Haseotes, who qualified for the 2010 Elite Series through the 2009 Bassmaster Northern Open circuit, didn’t even try bass fishing until he was a 19-year-old intern studying food service at Disney World in Florida. One day on a whim, he acquired a rod and reel. He cast lures from the shore of Lake Kissimmee for hours. Soon he was hooked enough to invest in a small Skeeter/Yamaha rig.
Internship over, he towed the boat back to New England, joined a bass club and began to compete in local tournaments. But by the time he was 25, his work and life in general pushed bass fishing into the background.
“It was hard to compete in bass tournaments, and work – I was building up a commercial real estate company,” he said. “I took a hiatus from bass fishing. It slowed down my learning curve. If I had not taken that time off, I’d be a lot better fisherman than I am right now.”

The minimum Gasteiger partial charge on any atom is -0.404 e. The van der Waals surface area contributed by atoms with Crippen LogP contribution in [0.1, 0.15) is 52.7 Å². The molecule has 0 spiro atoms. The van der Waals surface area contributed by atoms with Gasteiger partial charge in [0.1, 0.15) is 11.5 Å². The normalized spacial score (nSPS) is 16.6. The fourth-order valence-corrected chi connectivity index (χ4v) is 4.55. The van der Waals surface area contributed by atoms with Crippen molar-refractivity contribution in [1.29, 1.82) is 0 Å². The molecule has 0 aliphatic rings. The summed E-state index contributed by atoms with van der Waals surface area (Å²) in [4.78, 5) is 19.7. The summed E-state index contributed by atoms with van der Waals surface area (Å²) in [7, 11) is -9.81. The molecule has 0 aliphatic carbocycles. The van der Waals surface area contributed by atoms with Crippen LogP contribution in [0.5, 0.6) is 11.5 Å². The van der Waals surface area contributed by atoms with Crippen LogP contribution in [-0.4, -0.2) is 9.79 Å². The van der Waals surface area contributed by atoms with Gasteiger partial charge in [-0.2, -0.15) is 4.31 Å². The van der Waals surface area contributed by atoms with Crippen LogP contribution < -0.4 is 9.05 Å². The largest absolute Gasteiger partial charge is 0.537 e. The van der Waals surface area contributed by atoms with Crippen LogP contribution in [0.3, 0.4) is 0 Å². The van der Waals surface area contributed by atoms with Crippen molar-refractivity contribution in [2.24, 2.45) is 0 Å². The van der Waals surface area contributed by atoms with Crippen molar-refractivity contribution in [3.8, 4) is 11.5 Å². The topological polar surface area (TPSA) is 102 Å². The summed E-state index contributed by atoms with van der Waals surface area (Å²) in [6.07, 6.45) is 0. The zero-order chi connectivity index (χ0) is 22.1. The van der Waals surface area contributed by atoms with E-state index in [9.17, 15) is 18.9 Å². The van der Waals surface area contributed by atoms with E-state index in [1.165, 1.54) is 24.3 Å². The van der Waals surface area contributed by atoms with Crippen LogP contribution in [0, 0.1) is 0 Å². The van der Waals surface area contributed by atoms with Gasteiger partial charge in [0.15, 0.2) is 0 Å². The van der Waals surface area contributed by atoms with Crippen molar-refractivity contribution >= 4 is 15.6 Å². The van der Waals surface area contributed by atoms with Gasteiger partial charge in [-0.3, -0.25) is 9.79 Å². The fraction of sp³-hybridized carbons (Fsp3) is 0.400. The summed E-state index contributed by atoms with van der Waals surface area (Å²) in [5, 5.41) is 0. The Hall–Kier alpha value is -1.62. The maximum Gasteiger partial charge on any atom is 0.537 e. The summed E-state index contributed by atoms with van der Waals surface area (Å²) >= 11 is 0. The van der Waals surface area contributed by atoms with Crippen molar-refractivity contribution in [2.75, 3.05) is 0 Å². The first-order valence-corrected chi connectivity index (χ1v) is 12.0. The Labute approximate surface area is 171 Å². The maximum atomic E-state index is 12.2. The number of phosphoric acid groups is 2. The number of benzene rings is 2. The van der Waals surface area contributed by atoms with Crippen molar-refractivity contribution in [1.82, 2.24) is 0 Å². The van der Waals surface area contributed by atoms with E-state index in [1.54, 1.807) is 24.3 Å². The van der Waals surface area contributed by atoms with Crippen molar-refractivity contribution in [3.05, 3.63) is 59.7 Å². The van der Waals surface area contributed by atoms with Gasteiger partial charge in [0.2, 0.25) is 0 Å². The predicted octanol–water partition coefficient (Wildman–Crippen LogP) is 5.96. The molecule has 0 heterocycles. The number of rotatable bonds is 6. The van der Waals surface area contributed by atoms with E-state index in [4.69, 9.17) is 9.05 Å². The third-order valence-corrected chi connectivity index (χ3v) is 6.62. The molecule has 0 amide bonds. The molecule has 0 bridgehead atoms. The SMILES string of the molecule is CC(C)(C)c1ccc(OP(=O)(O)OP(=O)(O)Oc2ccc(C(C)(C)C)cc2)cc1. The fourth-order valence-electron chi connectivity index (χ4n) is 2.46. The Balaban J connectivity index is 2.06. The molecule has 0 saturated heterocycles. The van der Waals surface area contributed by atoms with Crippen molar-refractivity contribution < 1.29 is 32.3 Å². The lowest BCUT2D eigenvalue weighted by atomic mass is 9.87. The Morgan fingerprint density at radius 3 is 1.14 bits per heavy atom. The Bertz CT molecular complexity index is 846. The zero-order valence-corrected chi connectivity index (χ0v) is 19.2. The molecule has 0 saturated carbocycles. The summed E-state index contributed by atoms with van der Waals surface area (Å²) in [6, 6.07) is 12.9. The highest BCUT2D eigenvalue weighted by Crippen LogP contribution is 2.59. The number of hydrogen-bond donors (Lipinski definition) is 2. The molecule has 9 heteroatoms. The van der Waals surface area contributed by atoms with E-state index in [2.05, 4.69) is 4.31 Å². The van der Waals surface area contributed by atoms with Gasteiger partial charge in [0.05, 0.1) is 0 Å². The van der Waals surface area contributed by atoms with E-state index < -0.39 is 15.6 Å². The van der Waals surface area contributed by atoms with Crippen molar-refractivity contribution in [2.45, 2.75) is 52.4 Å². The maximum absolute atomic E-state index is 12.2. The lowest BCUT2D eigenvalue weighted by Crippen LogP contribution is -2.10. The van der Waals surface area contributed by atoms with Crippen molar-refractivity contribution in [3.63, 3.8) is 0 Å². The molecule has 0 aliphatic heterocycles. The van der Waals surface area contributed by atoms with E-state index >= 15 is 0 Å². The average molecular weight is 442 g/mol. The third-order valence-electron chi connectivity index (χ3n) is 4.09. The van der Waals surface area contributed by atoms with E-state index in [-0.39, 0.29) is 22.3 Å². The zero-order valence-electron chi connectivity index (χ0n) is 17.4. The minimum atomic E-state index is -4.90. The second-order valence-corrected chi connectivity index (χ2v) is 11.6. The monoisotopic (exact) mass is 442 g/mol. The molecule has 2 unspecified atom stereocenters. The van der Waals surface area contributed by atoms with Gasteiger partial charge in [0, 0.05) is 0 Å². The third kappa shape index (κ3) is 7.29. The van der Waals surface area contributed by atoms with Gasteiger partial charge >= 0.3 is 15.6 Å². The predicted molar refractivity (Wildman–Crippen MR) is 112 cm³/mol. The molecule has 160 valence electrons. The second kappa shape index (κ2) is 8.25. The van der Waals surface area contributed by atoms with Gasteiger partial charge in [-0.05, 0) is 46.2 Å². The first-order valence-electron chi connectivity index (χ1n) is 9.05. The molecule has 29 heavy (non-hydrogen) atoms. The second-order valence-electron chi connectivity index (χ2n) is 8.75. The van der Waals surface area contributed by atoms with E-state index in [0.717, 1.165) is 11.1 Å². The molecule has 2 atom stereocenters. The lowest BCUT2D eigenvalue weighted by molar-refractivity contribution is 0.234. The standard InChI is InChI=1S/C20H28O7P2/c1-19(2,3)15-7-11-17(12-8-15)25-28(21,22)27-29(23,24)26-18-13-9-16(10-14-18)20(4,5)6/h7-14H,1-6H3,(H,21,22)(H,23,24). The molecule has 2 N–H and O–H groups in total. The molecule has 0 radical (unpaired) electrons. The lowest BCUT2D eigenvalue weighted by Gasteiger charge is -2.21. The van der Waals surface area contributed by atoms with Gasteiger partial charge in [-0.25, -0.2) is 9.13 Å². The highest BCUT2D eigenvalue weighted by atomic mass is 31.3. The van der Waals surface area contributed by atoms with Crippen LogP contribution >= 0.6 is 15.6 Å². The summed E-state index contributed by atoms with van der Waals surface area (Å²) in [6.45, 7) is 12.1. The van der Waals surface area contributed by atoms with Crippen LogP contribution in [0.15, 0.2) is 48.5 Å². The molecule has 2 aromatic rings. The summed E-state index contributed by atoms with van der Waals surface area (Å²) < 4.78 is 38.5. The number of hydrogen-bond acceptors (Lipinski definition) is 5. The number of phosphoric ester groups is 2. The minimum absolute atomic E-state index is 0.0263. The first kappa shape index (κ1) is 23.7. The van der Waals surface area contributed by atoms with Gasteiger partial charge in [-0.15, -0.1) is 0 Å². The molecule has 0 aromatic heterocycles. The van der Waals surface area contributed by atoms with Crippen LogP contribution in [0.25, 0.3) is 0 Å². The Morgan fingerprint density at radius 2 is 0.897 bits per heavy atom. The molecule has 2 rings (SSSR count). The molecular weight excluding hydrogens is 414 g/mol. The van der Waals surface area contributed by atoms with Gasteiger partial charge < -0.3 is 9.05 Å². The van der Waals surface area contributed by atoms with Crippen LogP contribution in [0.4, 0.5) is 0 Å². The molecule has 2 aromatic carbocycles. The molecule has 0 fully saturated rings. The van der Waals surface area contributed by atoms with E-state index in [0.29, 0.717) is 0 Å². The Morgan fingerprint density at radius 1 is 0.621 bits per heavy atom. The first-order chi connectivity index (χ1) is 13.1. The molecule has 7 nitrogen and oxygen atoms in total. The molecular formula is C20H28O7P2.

All along, he continued to fish for fun, targeting tuna and other species on trips with his father and brother, with whom he continues to share ownership of an offshore boat. Then, about five years ago, he decided to get back into bass fishing. By 2008, he felt he was ready to advance, and he entered the 2009 Bassmaster Northern Open season. He ended up 10th in the points standings, good enough to garner an invitation to move up to the Elite level.
Besides the eight events of the regular 2010 Elite season, he plans to compete again in the Northern Open trail and, possibly, in a second Open division. In mid-December, he was already on the road to scout several fisheries on the schedules.
He knows he’s planned an ambitious first season as a full-time pro.
“It should be fun,” he said. “I can’t get enough.”
SEE YOU NEXT YEAR: “BASS Reporter’s Notebook” will be taking a two-week break, but will return Jan. 5, 2010. Thanks for following throughout 2009. HAPPY HOLIDAYS!